I think one of your main frustrations comes from the fact that it seems like this is an obstacle in your weight-loss journey. Instead, I suggest you try to see it as PART of the journey, where you are doing important work to prepare you to deal with the big physical and psychological changes you'll be going through in the next 6 months. Try to look at it as an opportunity to work on your own psychological well-being, to become a better, more resilient, more forgiving person with better coping mechanisms. Give therapy a chance, and you'll see that soon 6 months will be gone, and you'll be ready for the next stage.
Perhaps, if things go well in the first few sessions, your therapist may be even inclined to recommend you go through with the surgery earlier than the full 6 months. Whatever you do, don't be discouraged now. You've worked so hard to get to this point, and were so courageous in making this important decision to go through with the surgery, so don't let delays get between you and that finish line! Stay strong, and you can always vent online in a group like this full of people who will be there for you to support you! :)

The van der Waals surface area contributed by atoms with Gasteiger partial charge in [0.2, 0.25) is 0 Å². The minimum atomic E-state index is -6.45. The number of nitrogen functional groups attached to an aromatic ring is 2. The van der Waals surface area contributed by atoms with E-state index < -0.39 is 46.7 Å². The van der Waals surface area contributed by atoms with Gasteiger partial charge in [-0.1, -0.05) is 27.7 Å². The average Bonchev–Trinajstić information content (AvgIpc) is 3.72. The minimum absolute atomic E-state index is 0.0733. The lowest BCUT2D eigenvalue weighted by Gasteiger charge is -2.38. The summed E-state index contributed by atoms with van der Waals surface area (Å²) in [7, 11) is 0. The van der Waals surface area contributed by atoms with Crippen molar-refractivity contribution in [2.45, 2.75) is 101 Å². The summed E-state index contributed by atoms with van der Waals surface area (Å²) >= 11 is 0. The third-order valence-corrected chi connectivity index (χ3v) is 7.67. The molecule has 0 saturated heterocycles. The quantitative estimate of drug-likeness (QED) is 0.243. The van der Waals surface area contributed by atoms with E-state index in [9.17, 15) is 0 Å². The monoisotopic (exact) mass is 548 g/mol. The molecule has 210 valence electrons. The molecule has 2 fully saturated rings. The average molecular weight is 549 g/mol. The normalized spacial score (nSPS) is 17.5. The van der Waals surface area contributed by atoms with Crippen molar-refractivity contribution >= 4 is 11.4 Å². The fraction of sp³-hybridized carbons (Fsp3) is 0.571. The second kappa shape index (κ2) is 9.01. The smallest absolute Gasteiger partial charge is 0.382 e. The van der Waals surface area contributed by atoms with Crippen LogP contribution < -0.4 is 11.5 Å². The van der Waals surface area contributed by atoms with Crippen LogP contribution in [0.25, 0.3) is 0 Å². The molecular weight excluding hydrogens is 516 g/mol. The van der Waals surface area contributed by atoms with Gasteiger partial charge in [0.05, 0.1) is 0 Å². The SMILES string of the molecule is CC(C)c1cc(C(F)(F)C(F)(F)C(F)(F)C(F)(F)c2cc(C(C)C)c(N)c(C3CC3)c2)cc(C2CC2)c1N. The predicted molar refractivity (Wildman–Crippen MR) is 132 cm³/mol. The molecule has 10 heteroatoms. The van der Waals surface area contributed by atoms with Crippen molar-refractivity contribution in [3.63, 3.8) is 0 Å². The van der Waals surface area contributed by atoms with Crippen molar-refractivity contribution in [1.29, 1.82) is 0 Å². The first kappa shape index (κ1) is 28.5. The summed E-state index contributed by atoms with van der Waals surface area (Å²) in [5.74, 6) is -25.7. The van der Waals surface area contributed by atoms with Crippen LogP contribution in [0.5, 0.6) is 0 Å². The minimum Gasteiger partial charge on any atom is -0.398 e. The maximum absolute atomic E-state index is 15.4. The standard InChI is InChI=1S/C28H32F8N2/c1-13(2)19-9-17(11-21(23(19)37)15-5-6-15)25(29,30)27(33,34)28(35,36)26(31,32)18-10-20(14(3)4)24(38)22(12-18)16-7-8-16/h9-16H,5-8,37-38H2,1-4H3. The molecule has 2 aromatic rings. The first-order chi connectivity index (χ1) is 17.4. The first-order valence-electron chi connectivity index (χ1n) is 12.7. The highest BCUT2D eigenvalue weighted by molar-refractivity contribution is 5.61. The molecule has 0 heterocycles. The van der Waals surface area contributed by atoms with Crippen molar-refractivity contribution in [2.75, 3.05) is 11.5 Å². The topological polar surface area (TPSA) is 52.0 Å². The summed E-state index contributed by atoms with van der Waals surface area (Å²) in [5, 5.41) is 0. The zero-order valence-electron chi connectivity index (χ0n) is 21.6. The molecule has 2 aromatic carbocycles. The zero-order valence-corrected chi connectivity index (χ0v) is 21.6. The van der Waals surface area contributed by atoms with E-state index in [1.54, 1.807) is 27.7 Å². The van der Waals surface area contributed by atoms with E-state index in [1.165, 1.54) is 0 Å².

Yep, that's definitely disappointing. I would feel very frustrated as well. However, as someone whom is 20 months out from RNY, and have met and exceeded all my goals, I can tell you that coping with stress/life/food/etc., after RNY is no joke. I didn't have any of those comorbidities and work full time, have 2 kids, but dealing with stress without using food after RNY was harder than I thought. Seriously, everything happens for a reason. Take this time to truly embrace whatever couseling you can get. You are going to need it. I wish I had some!
As others have said- as you get lighter the emotional baggage gets heavier. Prior to surgery, I started seeing a therapist by choice. I wanted to stack the deck in my favor, so to speak. I remember my first session when I told her I don't really have any issues, I just eat too damn much. Now, after 12 months- I am amazed she didn't burst out laughing at me. Boy oh boy, I've got issues. I know you are disappointed, but understand that your bariatric team WANTS you to have surgery- but they want stack the deck in YOUR favor to give you the best chance at success. Chin up, six months will pass before you know it and you will be even better prepared.
'Disappointing' and 'depressing' are two good words to describe how I felt, too, when insurance required six months worth of WLS prep. Those months flew by in a flash and was used as valuable time to prepare for the life-changing event. Here's hoping that big boulder in your way turns out to be a big golden nugget, instead :)